Coat Design and Maintenance
Medium-length, silky to the touch coats that can be slightly wavy are a feature of cavaliers. Feathers cover the ears, chest, legs, feet, and tail of adult cavaliers. Cavaliers are available in four hues:
- Blenheim is a deep chestnut color against a pure white background. On the top of their foreheads, some Blenheims have a chestnut lozenge that resembles the shape of a thumb.
- Tricolor, with black markings over the eyes, on the cheeks, and on the underside of the tail, and a white coat.
- Black and Tan, with tan markings on the chest, legs, underside of the tail, and areas around the eyes, cheeks, and ears.
- Ruby is a solid, rich reddish-brown color without any white markings or spots.
The most typical color is blenheim, though the others are not uncommon. Cavaliers are not too difficult to maintain. Three to four times a week, you should brush or comb them, and you should bathe them as necessary. That might be once a week for a dog who likes to play outside and spend a lot of time on your bed or other furniture.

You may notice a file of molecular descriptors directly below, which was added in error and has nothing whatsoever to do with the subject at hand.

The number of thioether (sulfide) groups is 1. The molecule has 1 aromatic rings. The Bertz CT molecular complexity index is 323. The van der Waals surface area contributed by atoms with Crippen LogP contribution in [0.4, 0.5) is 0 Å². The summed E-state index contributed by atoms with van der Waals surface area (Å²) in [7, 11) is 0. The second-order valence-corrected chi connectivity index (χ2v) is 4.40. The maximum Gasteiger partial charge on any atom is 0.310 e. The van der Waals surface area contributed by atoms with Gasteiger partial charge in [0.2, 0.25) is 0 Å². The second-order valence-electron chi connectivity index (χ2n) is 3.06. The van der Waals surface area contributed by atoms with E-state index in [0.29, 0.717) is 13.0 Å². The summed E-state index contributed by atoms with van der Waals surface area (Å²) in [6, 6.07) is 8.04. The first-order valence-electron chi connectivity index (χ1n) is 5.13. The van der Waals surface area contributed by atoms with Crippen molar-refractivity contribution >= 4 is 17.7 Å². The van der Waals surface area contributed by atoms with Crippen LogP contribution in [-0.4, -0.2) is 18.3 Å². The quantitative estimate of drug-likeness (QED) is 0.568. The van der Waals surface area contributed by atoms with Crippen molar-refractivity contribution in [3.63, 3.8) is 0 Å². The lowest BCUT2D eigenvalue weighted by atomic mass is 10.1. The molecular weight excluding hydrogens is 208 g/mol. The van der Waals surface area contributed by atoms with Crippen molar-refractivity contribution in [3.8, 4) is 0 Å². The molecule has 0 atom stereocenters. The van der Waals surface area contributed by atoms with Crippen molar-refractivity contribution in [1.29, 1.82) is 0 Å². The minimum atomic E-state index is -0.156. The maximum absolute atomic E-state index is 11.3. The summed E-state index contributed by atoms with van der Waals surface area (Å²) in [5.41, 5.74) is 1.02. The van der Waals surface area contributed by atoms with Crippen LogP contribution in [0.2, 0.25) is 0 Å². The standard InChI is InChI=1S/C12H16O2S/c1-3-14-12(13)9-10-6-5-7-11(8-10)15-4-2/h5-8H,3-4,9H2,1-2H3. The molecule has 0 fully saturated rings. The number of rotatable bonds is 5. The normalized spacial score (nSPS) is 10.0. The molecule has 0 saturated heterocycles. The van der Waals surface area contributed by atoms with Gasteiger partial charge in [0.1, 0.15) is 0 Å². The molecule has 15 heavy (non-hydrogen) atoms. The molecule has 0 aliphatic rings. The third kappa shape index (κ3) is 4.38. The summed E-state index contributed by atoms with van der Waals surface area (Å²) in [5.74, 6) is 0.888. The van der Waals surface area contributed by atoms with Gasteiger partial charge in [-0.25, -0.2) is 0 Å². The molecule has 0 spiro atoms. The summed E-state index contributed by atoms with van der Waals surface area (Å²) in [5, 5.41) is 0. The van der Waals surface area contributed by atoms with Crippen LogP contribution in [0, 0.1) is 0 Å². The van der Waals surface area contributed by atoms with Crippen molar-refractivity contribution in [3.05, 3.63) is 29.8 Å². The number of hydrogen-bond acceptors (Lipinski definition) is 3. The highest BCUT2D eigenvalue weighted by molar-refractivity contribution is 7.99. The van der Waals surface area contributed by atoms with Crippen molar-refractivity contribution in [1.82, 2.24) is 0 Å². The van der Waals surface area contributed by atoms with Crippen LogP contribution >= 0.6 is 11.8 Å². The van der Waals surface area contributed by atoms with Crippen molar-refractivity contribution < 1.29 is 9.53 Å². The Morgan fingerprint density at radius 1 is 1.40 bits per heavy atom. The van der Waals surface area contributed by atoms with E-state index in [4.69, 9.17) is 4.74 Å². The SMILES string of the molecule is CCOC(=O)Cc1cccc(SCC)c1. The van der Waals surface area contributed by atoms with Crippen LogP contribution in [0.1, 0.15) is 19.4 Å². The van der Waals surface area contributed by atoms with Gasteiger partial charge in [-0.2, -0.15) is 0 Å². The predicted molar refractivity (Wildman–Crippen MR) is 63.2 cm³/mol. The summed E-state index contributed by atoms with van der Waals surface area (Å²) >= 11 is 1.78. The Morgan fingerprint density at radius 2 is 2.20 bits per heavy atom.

Check those areas frequently for mats that need to be gently combed out because the feathered hair on the ears and legs is prone to tangling. Regularly trim the hair around the foot pads, and clean your Cavalier’s ears. The only real challenge is keeping white paws from appearing dingy. Cavaliers shed on average.
Although some people trim the feet for neatness’ sake, they don’t require any special trimming or clipping. In fact, it’s preferable for the feathering to remain natural. Some of us like the look of the furry-footed hobbit. At least twice or three times a week, brush your Cavalier’s teeth to get rid of tartar buildup and the bacteria that live there. Even better than twice-daily brushing is prevention of bad breath and gum disease.
If your dog doesn’t naturally wear down his nails, you should trim them once or twice a month. They are too long if you can hear them clicking on the floor. The feet are kept in good condition by having short, neatly trimmed nails, which also protect your legs from being scratched when your Cavalier jumps up to greet you. As soon as your Cavalier puppy is old enough, start exposing him to brushing and examinations.